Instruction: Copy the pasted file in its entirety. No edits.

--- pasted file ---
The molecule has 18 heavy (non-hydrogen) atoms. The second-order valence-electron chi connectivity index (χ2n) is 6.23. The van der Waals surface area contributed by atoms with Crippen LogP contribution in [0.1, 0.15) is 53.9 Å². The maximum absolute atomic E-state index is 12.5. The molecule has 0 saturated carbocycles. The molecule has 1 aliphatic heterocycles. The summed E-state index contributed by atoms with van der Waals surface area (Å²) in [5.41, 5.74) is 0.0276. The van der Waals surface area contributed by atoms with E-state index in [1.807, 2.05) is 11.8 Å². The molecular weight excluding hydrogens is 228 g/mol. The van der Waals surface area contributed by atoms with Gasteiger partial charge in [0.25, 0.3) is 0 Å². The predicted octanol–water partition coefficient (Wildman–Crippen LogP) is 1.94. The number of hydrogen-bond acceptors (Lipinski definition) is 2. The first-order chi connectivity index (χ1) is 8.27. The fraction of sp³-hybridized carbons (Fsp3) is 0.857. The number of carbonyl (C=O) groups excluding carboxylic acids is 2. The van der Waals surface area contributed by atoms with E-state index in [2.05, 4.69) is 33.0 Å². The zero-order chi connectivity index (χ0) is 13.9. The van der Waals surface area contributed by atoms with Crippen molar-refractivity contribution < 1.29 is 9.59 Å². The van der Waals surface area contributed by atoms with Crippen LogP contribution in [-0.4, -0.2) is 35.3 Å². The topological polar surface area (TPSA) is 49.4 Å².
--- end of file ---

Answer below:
The molecule has 18 heavy (non-hydrogen) atoms. The second-order valence-electron chi connectivity index (χ2n) is 6.23. The van der Waals surface area contributed by atoms with Crippen LogP contribution in [0.1, 0.15) is 53.9 Å². The maximum absolute atomic E-state index is 12.5. The molecule has 0 saturated carbocycles. The molecule has 1 aliphatic heterocycles. The summed E-state index contributed by atoms with van der Waals surface area (Å²) in [5.41, 5.74) is 0.0276. The van der Waals surface area contributed by atoms with E-state index in [1.807, 2.05) is 11.8 Å². The molecular weight excluding hydrogens is 228 g/mol. The van der Waals surface area contributed by atoms with Gasteiger partial charge in [0.25, 0.3) is 0 Å². The predicted octanol–water partition coefficient (Wildman–Crippen LogP) is 1.94. The number of hydrogen-bond acceptors (Lipinski definition) is 2. The first-order chi connectivity index (χ1) is 8.27. The fraction of sp³-hybridized carbons (Fsp3) is 0.857. The number of carbonyl (C=O) groups excluding carboxylic acids is 2. The van der Waals surface area contributed by atoms with E-state index in [2.05, 4.69) is 33.0 Å². The zero-order chi connectivity index (χ0) is 13.9. The van der Waals surface area contributed by atoms with Crippen molar-refractivity contribution < 1.29 is 9.59 Å². The van der Waals surface area contributed by atoms with Crippen LogP contribution in [-0.4, -0.2) is 35.3 Å². The topological polar surface area (TPSA) is 49.4 Å².